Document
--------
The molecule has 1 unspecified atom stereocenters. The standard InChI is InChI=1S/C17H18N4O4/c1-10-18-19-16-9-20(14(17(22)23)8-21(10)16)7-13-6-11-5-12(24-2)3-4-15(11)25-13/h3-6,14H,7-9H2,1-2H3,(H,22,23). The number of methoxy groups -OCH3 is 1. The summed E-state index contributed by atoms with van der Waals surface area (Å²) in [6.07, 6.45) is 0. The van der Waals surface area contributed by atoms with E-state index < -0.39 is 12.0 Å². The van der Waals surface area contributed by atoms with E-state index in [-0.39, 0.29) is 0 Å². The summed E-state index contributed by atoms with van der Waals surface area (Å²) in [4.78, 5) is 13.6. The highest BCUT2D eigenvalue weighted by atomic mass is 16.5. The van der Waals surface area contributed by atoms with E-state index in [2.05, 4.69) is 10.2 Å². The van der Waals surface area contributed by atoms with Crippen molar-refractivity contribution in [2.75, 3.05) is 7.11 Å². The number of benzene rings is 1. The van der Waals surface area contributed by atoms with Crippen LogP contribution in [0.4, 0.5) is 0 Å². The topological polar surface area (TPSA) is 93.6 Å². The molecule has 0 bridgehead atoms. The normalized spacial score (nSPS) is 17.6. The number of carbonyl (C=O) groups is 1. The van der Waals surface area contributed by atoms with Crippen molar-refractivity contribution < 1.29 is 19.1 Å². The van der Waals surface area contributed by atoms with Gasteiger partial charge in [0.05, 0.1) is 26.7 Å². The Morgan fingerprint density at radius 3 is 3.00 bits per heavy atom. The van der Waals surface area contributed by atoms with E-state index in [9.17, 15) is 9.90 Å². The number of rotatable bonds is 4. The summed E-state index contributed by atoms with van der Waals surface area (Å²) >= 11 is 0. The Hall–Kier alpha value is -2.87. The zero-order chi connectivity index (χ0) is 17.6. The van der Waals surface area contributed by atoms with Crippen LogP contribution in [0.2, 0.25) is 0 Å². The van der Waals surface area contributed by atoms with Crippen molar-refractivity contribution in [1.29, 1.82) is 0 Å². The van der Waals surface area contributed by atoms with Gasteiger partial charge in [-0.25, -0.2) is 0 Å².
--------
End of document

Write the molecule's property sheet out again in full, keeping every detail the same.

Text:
The molecule has 1 unspecified atom stereocenters. The standard InChI is InChI=1S/C17H18N4O4/c1-10-18-19-16-9-20(14(17(22)23)8-21(10)16)7-13-6-11-5-12(24-2)3-4-15(11)25-13/h3-6,14H,7-9H2,1-2H3,(H,22,23). The number of methoxy groups -OCH3 is 1. The summed E-state index contributed by atoms with van der Waals surface area (Å²) in [6.07, 6.45) is 0. The van der Waals surface area contributed by atoms with E-state index < -0.39 is 12.0 Å². The van der Waals surface area contributed by atoms with E-state index in [-0.39, 0.29) is 0 Å². The summed E-state index contributed by atoms with van der Waals surface area (Å²) in [4.78, 5) is 13.6. The highest BCUT2D eigenvalue weighted by atomic mass is 16.5. The van der Waals surface area contributed by atoms with E-state index in [2.05, 4.69) is 10.2 Å². The van der Waals surface area contributed by atoms with Crippen molar-refractivity contribution in [2.75, 3.05) is 7.11 Å². The number of benzene rings is 1. The van der Waals surface area contributed by atoms with Crippen LogP contribution in [0.4, 0.5) is 0 Å². The topological polar surface area (TPSA) is 93.6 Å². The molecule has 0 bridgehead atoms. The normalized spacial score (nSPS) is 17.6. The number of carbonyl (C=O) groups is 1. The van der Waals surface area contributed by atoms with Crippen molar-refractivity contribution < 1.29 is 19.1 Å². The van der Waals surface area contributed by atoms with Gasteiger partial charge in [0.05, 0.1) is 26.7 Å². The Morgan fingerprint density at radius 3 is 3.00 bits per heavy atom. The van der Waals surface area contributed by atoms with E-state index in [9.17, 15) is 9.90 Å². The number of rotatable bonds is 4. The summed E-state index contributed by atoms with van der Waals surface area (Å²) >= 11 is 0. The Hall–Kier alpha value is -2.87. The zero-order chi connectivity index (χ0) is 17.6. The van der Waals surface area contributed by atoms with Crippen LogP contribution in [0.2, 0.25) is 0 Å². The van der Waals surface area contributed by atoms with Crippen molar-refractivity contribution in [1.29, 1.82) is 0 Å². The van der Waals surface area contributed by atoms with Gasteiger partial charge in [-0.25, -0.2) is 0 Å².